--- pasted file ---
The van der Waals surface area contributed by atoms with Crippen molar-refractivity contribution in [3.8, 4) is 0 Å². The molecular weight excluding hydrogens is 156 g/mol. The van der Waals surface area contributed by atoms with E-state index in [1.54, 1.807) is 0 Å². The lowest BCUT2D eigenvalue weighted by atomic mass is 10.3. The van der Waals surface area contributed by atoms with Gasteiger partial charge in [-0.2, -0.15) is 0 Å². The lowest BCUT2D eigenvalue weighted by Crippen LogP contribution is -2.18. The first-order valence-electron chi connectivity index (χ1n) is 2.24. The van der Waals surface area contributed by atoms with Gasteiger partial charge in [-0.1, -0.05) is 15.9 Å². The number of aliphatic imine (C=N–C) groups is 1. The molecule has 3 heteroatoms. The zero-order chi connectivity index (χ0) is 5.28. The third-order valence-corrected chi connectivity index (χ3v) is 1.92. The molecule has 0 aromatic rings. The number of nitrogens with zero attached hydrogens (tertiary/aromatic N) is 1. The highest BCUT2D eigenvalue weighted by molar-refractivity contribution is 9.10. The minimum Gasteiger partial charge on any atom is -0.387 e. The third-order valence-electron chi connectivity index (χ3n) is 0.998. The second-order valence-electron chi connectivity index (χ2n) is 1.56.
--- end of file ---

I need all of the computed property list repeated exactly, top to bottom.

The van der Waals surface area contributed by atoms with Crippen molar-refractivity contribution in [3.8, 4) is 0 Å². The molecular weight excluding hydrogens is 156 g/mol. The van der Waals surface area contributed by atoms with E-state index in [1.54, 1.807) is 0 Å². The lowest BCUT2D eigenvalue weighted by atomic mass is 10.3. The van der Waals surface area contributed by atoms with Gasteiger partial charge in [-0.2, -0.15) is 0 Å². The lowest BCUT2D eigenvalue weighted by Crippen LogP contribution is -2.18. The first-order valence-electron chi connectivity index (χ1n) is 2.24. The van der Waals surface area contributed by atoms with Gasteiger partial charge in [-0.1, -0.05) is 15.9 Å². The number of aliphatic imine (C=N–C) groups is 1. The molecule has 3 heteroatoms. The zero-order chi connectivity index (χ0) is 5.28. The third-order valence-corrected chi connectivity index (χ3v) is 1.92. The molecule has 0 aromatic rings. The number of nitrogens with zero attached hydrogens (tertiary/aromatic N) is 1. The highest BCUT2D eigenvalue weighted by molar-refractivity contribution is 9.10. The minimum Gasteiger partial charge on any atom is -0.387 e. The third-order valence-electron chi connectivity index (χ3n) is 0.998. The second-order valence-electron chi connectivity index (χ2n) is 1.56.